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 Table of Contents  
Year : 2018  |  Volume : 3  |  Issue : 1  |  Page : 1-4

Prevalence of two-rooted permanent mandibular canines: A preliminary study

Department of Oral Medicine and Radiology, Sri Hasanamba Dental College and Hospital, Hassan, Karnataka, India

Date of Web Publication25-Sep-2018

Correspondence Address:
Srikanth Hanasoge Srivathsa
Department of Oral Medicine and Radiology, Sri Hasanamba Dental College and Hospital, Vidyanagar, Hassan - 573 202, Karnataka
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Source of Support: None, Conflict of Interest: None

DOI: 10.4103/ijofr.ijofr_3_18

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Aim: The aim of this study is to determine the prevalence of two roots of mandibular permanent canines on intraoral periapical radiographs (IOPARs). Methods: Two hundred and two IOPARs of patients in the age range 18–70 years were retrospectively analyzed for the presence of two roots in permanent mandibular canines. Statistical Analysis and Results: The data obtained were analyzed using Microsoft Excel (Version 2007) for Windows. Three patients out of 202 exhibited two roots, indicating the prevalence to be 1.48%. The mean age of the patients depicting two roots was 37 years. All the patients were females. In all the three patients, the additional root was noted on the left side canines. Conclusion: This study demonstrates the prevalence of two-rooted mandibular permanent canine.

Keywords: Additional root, double roots, mandibular canine, supernumerary

How to cite this article:
Srivathsa SH. Prevalence of two-rooted permanent mandibular canines: A preliminary study. Int J Orofac Res 2018;3:1-4

How to cite this URL:
Srivathsa SH. Prevalence of two-rooted permanent mandibular canines: A preliminary study. Int J Orofac Res [serial online] 2018 [cited 2023 Sep 23];3:1-4. Available from: https://www.ijofr.org/text.asp?2018/3/1/1/242196

  Introduction Top

A morphological variation not causing functional impairment of the individual but that which can be visualized in internal or external structures or organs has been termed as an anatomical variation.[1] Anatomical variations of teeth are not uncommon. Developmental disturbances of teeth size, shape, and structure are recognized entities. One such rare anatomical variation is supernumerary roots of teeth. These supernumerary roots, also called as additional roots, are common in molars and are rare in the anterior teeth.[2] The mandibular canine is a single-rooted tooth, but on rare occasions may exhibit an additional root.[2],[3],[4],[5],[6] This observation, where two roots were observed on the mandibular canines, provoked to take-up this study. Hence, it was aimed at determining the prevalence of additional roots on mandibular canines.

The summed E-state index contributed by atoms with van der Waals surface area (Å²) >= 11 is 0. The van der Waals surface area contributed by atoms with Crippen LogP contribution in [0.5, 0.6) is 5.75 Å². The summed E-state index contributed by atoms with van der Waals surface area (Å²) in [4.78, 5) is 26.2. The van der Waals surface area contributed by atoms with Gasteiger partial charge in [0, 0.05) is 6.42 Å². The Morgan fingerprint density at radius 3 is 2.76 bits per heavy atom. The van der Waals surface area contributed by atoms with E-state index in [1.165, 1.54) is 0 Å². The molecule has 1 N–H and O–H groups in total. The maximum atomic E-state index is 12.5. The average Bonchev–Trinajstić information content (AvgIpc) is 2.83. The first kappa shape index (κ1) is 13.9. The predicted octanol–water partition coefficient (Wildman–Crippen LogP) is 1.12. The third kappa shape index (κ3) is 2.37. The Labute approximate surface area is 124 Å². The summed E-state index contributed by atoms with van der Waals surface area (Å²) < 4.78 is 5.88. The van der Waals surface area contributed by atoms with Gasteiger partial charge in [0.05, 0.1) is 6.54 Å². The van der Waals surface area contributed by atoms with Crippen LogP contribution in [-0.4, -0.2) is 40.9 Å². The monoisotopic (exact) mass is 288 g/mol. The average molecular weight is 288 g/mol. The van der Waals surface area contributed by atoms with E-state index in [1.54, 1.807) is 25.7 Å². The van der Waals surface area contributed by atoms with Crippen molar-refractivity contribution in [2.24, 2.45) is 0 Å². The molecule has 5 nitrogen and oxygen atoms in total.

Methods Top

Two hundred and two intraoral periapical radiographs (IOPARs) of adult patients in the age group of 18–70 years were analyzed retrospectively. Institution ethical committee clearance was obtained for the study. The radiographs had been made for the assessment of periodontal status, regressive alterations, caries and squeal, assessment of impaction, and for orthodontic purposes. All the IOPARs had been made at 70 kVp, 8 mA at 0.5–0.6 s exposure time with Endo Explor-X (Villa, India) IOPAR machine using bisecting angle technique and Snap-A-Ray film holders. The films were all subsequently processed in an automatic processor (Legitdent, China), dried and mounted for viewing. The inclusion criteria included IOPARS depicting the mandibular canine of either side, fairly well, with good visual characteristics. Exclusion criteria included partial images, radiographic artifacts, and IOPARs not depicting canines. All radiographs were viewed in a quiet room with ambient lighting using a magnifying glass and an LED view box, by a trained oral radiologist. Additional root was identified based on the presence of bifurcation of the root trunk. The additional root was identified and level of bifurcation was further noted. The prevalence and standard deviation were calculated using Microsoft Excel (Version 2007) for Windows 7.